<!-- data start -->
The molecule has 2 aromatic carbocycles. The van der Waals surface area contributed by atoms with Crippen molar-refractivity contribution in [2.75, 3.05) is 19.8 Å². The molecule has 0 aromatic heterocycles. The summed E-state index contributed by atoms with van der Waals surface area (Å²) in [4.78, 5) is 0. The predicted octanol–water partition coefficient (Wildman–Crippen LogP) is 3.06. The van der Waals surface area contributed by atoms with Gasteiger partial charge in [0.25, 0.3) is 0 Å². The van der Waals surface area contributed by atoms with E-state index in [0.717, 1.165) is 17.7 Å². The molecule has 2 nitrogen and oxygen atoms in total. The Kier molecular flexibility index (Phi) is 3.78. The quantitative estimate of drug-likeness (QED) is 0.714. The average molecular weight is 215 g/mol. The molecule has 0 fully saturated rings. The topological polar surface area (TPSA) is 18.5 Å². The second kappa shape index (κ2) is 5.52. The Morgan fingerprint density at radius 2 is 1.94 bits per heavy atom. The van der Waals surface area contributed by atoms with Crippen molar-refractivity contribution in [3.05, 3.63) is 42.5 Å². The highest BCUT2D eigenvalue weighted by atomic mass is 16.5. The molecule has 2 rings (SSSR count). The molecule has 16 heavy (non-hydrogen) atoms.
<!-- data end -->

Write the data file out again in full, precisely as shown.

The molecule has 2 aromatic carbocycles. The van der Waals surface area contributed by atoms with Crippen molar-refractivity contribution in [2.75, 3.05) is 19.8 Å². The molecule has 0 aromatic heterocycles. The summed E-state index contributed by atoms with van der Waals surface area (Å²) in [4.78, 5) is 0. The predicted octanol–water partition coefficient (Wildman–Crippen LogP) is 3.06. The van der Waals surface area contributed by atoms with Gasteiger partial charge in [0.25, 0.3) is 0 Å². The van der Waals surface area contributed by atoms with E-state index in [0.717, 1.165) is 17.7 Å². The molecule has 2 nitrogen and oxygen atoms in total. The Kier molecular flexibility index (Phi) is 3.78. The quantitative estimate of drug-likeness (QED) is 0.714. The average molecular weight is 215 g/mol. The molecule has 0 fully saturated rings. The topological polar surface area (TPSA) is 18.5 Å². The second kappa shape index (κ2) is 5.52. The Morgan fingerprint density at radius 2 is 1.94 bits per heavy atom. The van der Waals surface area contributed by atoms with Crippen molar-refractivity contribution in [3.05, 3.63) is 42.5 Å². The highest BCUT2D eigenvalue weighted by atomic mass is 16.5. The molecule has 2 rings (SSSR count). The molecule has 16 heavy (non-hydrogen) atoms.